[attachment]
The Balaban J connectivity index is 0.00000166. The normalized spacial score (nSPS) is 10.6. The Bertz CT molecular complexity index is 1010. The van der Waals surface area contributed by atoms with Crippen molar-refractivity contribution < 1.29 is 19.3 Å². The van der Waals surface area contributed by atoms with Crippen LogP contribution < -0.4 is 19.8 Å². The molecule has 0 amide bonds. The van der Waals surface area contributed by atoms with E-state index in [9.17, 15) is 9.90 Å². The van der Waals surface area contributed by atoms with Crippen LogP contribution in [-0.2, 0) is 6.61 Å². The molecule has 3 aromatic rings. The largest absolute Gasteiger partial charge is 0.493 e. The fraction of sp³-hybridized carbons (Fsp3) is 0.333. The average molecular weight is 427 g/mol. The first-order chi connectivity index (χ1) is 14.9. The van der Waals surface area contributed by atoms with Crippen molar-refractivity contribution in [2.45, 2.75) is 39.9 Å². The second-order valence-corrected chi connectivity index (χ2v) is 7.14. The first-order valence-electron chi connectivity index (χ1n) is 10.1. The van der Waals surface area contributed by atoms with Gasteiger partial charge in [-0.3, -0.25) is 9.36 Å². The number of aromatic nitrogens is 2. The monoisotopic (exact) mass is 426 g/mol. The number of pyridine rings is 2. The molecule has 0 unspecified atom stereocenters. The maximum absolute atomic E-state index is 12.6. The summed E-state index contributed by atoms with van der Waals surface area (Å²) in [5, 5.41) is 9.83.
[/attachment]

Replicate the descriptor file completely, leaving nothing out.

The Balaban J connectivity index is 0.00000166. The normalized spacial score (nSPS) is 10.6. The Bertz CT molecular complexity index is 1010. The van der Waals surface area contributed by atoms with Crippen molar-refractivity contribution < 1.29 is 19.3 Å². The van der Waals surface area contributed by atoms with Crippen LogP contribution < -0.4 is 19.8 Å². The molecule has 0 amide bonds. The van der Waals surface area contributed by atoms with E-state index in [9.17, 15) is 9.90 Å². The van der Waals surface area contributed by atoms with Crippen LogP contribution in [-0.2, 0) is 6.61 Å². The molecule has 3 aromatic rings. The largest absolute Gasteiger partial charge is 0.493 e. The fraction of sp³-hybridized carbons (Fsp3) is 0.333. The average molecular weight is 427 g/mol. The first-order chi connectivity index (χ1) is 14.9. The van der Waals surface area contributed by atoms with Crippen molar-refractivity contribution in [2.45, 2.75) is 39.9 Å². The second-order valence-corrected chi connectivity index (χ2v) is 7.14. The first-order valence-electron chi connectivity index (χ1n) is 10.1. The van der Waals surface area contributed by atoms with Gasteiger partial charge in [-0.3, -0.25) is 9.36 Å². The number of aromatic nitrogens is 2. The monoisotopic (exact) mass is 426 g/mol. The number of pyridine rings is 2. The molecule has 0 unspecified atom stereocenters. The maximum absolute atomic E-state index is 12.6. The summed E-state index contributed by atoms with van der Waals surface area (Å²) in [5, 5.41) is 9.83.